Bath Time

One of the most "normal" things that we do around our home is bath time.  This singular event was the one thing I honestly missed most while Lucy was sick.  Bath time in our house is about laughing, singing, and pure silliness.  Erik turns on his i-Pod and the girls and Jack sing and dance.  Bath time has always been a big deal to the kiddos.  I am so very thankful to have this "normal" back in our lives.
   (and a brag on my husband....for almost 9 years, Erik has done bath time every night.  He's pretty                                     awesome like that.)

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Race Time!

The time is getting near!  You can keep up with all the race happenings by following THIS blog!

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Ski Trip 2012

(this is my second post about our trip.  Somehow I managed to delete the first one)

This year's ski trip was two years in the making.  We were scheduled to leave for our trip last year one week after Lucy received her diagnosis.  We encouraged our friends to go without us, but I knew they wouldn't.  And they didn't.  They were right there by our sides every day.  Every step of the way.  Erik and I have been very blessed throughout our lives with wonderful friends and we were happy to share this year's ski trip with 10 of them.  



As if to remind me that my work is not complete, I have spent my morning at the doctors office with sick babies.  

 Ella has a bad sinus infection and is now on breathing treatments.  

Lucy still has an ear infection (just finished 10 days on amoxicillin) and is about 1 day away from a sinus infection.  On the 1 year anniversary of Lucy's diagnosis, let me just tell you I did not welcome the vomit that  she woke up with this morning.

And Jack is about 3 days into the antibiotic he is being treated with for his sinus infection.  His Daddy is too.  Thank God I am well.  Mommy just doesn't have the time to be sick.

Everyday is a reminder to keep life in perspective.  Thankful today for sinus and ear infections.

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Rose Colored Glasses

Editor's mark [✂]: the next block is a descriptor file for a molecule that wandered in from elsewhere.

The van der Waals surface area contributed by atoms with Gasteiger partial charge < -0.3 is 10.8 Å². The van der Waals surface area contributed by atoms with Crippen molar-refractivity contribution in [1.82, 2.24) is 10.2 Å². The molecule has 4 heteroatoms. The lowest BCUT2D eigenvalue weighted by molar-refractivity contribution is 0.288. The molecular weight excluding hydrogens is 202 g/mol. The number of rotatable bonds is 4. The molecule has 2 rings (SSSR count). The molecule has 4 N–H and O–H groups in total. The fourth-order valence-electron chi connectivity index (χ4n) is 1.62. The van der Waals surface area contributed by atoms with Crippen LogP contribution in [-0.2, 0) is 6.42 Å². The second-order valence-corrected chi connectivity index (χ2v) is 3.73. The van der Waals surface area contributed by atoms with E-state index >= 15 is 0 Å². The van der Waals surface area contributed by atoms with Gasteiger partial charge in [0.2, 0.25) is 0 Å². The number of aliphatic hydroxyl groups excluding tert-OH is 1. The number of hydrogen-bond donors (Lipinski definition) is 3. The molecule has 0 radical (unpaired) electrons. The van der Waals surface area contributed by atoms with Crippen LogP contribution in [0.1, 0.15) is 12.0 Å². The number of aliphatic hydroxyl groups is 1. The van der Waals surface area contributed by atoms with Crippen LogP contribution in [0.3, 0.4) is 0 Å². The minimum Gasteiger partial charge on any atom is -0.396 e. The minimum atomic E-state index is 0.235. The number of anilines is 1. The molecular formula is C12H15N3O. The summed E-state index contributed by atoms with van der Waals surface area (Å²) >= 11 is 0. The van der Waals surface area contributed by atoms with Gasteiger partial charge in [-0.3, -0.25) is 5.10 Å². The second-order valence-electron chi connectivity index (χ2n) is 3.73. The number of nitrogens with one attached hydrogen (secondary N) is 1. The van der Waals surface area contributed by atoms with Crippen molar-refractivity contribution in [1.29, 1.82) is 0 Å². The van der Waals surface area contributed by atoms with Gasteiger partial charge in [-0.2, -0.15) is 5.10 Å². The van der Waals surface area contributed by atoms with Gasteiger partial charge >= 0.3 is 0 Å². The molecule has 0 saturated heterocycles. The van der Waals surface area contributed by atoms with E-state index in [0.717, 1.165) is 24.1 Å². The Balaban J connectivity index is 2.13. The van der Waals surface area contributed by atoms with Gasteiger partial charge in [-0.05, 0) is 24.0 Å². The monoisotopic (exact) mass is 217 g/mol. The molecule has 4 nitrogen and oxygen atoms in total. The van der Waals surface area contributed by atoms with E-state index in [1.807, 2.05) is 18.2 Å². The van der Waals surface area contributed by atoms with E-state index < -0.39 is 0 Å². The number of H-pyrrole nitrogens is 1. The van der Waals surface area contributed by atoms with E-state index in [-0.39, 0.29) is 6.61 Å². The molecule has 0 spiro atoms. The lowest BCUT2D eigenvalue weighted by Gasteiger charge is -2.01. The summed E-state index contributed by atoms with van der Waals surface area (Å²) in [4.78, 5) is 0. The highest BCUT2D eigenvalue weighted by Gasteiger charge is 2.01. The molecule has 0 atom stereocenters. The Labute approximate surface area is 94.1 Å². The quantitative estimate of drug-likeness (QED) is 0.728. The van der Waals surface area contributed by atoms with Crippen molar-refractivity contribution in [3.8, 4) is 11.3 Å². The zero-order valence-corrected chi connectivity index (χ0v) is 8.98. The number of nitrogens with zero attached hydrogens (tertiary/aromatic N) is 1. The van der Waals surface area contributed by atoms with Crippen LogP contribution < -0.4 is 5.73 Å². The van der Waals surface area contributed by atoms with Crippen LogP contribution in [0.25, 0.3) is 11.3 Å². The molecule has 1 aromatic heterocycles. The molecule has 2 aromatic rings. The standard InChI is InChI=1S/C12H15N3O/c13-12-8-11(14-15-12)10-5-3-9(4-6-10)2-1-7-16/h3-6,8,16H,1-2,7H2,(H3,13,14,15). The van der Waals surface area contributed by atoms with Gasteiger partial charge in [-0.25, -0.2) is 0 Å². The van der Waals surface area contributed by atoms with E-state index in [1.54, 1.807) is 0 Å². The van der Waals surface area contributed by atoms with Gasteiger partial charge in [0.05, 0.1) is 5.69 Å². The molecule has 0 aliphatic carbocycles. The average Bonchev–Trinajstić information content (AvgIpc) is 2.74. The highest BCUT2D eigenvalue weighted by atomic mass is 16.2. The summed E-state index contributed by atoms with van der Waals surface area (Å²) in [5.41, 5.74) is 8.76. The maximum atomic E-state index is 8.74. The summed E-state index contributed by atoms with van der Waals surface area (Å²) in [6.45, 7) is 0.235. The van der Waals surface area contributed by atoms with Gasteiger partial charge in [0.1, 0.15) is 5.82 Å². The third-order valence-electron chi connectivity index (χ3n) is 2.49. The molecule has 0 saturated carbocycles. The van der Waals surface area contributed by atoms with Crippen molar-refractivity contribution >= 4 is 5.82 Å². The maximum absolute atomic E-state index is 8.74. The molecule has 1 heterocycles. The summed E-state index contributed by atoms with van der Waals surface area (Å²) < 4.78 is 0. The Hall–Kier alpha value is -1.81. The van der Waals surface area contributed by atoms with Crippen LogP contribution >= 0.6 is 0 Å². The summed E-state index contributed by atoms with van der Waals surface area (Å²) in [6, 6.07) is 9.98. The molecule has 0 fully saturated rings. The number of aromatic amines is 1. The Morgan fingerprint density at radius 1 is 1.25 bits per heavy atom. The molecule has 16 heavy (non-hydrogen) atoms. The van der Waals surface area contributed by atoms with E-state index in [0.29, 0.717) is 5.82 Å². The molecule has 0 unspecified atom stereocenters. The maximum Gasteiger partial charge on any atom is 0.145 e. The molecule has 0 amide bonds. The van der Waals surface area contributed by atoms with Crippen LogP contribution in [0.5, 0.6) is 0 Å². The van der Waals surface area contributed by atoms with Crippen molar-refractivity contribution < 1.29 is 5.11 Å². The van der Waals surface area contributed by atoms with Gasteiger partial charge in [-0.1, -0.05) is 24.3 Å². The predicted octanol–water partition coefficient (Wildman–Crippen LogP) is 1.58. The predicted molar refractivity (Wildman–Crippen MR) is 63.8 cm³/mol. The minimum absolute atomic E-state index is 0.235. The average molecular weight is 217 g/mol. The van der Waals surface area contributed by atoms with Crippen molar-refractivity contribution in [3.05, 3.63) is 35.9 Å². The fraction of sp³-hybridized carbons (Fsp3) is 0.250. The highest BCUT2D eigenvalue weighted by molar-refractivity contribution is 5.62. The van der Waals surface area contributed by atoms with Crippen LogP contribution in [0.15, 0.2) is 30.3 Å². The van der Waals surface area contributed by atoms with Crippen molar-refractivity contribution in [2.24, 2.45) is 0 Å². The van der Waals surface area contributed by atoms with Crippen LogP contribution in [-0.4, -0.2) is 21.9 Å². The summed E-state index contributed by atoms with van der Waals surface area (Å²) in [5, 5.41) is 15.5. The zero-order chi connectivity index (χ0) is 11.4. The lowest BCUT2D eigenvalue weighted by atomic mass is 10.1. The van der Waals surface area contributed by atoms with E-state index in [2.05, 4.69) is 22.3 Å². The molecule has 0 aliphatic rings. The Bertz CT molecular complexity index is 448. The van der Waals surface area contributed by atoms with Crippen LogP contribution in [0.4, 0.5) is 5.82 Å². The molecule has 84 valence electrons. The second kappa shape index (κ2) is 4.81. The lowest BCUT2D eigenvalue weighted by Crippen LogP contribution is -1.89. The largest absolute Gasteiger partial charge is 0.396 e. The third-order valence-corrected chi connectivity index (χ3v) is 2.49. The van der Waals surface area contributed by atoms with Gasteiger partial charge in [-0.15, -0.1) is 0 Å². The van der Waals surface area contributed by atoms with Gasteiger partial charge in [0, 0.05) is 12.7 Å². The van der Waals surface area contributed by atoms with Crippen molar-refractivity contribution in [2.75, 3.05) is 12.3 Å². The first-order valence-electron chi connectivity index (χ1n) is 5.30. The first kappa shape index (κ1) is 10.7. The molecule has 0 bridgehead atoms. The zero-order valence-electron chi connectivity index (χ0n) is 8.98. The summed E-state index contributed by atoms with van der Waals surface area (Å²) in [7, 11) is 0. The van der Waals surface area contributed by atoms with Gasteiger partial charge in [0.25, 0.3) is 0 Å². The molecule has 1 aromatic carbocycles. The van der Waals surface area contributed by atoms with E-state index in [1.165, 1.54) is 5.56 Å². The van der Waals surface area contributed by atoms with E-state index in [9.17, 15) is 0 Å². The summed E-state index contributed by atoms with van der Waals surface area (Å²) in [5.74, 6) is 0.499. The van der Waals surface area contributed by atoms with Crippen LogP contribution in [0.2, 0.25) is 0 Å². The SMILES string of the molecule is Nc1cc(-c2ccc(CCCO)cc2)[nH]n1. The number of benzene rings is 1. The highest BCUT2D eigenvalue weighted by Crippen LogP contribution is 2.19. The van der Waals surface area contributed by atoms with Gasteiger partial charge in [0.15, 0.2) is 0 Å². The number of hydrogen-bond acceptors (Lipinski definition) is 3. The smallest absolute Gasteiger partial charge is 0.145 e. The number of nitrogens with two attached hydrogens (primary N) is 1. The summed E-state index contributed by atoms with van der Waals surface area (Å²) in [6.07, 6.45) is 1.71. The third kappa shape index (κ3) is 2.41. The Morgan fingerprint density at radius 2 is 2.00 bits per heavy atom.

I've always heard the saying "seeing life through rose colored glasses" but I've never really stopped to think about what it really means.  Not until this week.  I've actually given it a lot of thought.  The English novelist Thomas Hughes was the first to record the phrase in 1851.  It means to see things in a favorable light--to have unmitigated optimism.  Have you ever known anyone like this?  For the most part, I have always had a bit of rose colored tint to my life.  In most situations I have been able to see the positive side of the problem, to see the brighter horizon, to look past the negative.  And for the most part, even after this past year, I am still a lot like that.

However, the tint is gone a bit.  It has been made dirty by the crystal clear glasses that I have worn for the past year.  365 days of in-your-face reality.  What I have witnessed, what our family has endured over the past year will stay with me forever.  The tears I have cried, the prayers I have prayed, the friends I have made and lost....those are the things that change your perceptions of life.

I have seen children die.  I have seen more suffering in the past year than anyone should witness in a lifetime. I have seen the most innocent of God's creation have their lives ripped apart before they even turned one.  I have met so many broken-hearted mothers and father.  Parents who would give their lives in a moment for their child to have another chance at life.

Those are the things that I still don't understand.  Those are the things I still question every, single day.  I don't get it.  I never, ever will.  Cancer is evil.  It has no shame.  It will destroy a life, a family and will never have remorse.  Children are not supposed to die.  They are not supposed to suffer.  It's just not the way life should be.  And these are the things that I have seen through my crystal clear glasses this past year.  No amount of tint could ever change that.

But  I have also been blessed to witness God's miraculous healing first hand.  I have been literally pulled from the depths of despair on sevearl occasions by the hand of a loving God who has never forsaken me.  I have seen my faith blossom (although I know it will never be complete).  I have learned to let go of compulsiveness, control and fear.  I have learned to walk day by day trusting in God to guide my every step.  I have grown to cherish the now and live for the moment.  I have been transformed.  I am a new person.  I still have my moments of "old me," but the change in my life has been amazing.